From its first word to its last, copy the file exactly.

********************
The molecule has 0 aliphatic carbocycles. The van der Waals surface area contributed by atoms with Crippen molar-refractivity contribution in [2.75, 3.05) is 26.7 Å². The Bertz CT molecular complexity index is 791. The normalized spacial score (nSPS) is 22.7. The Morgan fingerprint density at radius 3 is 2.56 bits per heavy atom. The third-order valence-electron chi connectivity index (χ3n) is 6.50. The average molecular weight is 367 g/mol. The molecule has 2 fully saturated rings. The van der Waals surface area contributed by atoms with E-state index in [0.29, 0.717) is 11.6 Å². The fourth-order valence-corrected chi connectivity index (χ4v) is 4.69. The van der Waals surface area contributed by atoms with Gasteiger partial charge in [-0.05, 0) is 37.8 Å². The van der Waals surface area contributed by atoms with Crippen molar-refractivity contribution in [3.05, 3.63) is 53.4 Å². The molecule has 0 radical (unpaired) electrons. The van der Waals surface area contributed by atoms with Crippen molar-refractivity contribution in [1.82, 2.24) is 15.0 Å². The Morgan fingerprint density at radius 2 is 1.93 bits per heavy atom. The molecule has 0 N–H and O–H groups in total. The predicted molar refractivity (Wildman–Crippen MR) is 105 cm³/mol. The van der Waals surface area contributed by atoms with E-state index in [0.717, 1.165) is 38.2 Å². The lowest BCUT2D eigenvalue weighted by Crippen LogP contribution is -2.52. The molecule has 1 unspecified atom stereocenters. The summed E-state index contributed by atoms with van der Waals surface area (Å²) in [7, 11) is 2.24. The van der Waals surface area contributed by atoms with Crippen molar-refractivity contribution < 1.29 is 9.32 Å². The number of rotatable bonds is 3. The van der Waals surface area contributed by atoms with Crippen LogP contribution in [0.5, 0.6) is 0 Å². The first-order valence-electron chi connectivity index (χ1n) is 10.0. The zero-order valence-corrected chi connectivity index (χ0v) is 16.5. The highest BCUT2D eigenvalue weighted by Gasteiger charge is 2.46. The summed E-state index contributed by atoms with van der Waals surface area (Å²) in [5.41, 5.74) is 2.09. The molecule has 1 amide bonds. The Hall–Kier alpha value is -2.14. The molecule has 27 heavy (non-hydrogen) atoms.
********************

The molecule has 0 aliphatic carbocycles. The van der Waals surface area contributed by atoms with Crippen molar-refractivity contribution in [2.75, 3.05) is 26.7 Å². The Bertz CT molecular complexity index is 791. The normalized spacial score (nSPS) is 22.7. The Morgan fingerprint density at radius 3 is 2.56 bits per heavy atom. The third-order valence-electron chi connectivity index (χ3n) is 6.50. The average molecular weight is 367 g/mol. The molecule has 2 fully saturated rings. The van der Waals surface area contributed by atoms with E-state index in [0.29, 0.717) is 11.6 Å². The fourth-order valence-corrected chi connectivity index (χ4v) is 4.69. The van der Waals surface area contributed by atoms with Gasteiger partial charge in [-0.05, 0) is 37.8 Å². The van der Waals surface area contributed by atoms with Crippen molar-refractivity contribution in [3.05, 3.63) is 53.4 Å². The molecule has 0 radical (unpaired) electrons. The van der Waals surface area contributed by atoms with Crippen molar-refractivity contribution in [1.82, 2.24) is 15.0 Å². The Morgan fingerprint density at radius 2 is 1.93 bits per heavy atom. The molecule has 0 N–H and O–H groups in total. The predicted molar refractivity (Wildman–Crippen MR) is 105 cm³/mol. The van der Waals surface area contributed by atoms with E-state index in [0.717, 1.165) is 38.2 Å². The lowest BCUT2D eigenvalue weighted by Crippen LogP contribution is -2.52. The molecule has 1 unspecified atom stereocenters. The summed E-state index contributed by atoms with van der Waals surface area (Å²) in [7, 11) is 2.24. The van der Waals surface area contributed by atoms with Crippen molar-refractivity contribution < 1.29 is 9.32 Å². The number of rotatable bonds is 3. The van der Waals surface area contributed by atoms with Crippen LogP contribution in [0.5, 0.6) is 0 Å². The first-order valence-electron chi connectivity index (χ1n) is 10.0. The zero-order valence-corrected chi connectivity index (χ0v) is 16.5. The highest BCUT2D eigenvalue weighted by Gasteiger charge is 2.46. The summed E-state index contributed by atoms with van der Waals surface area (Å²) in [5.41, 5.74) is 2.09. The molecule has 1 amide bonds. The Hall–Kier alpha value is -2.14. The molecule has 27 heavy (non-hydrogen) atoms.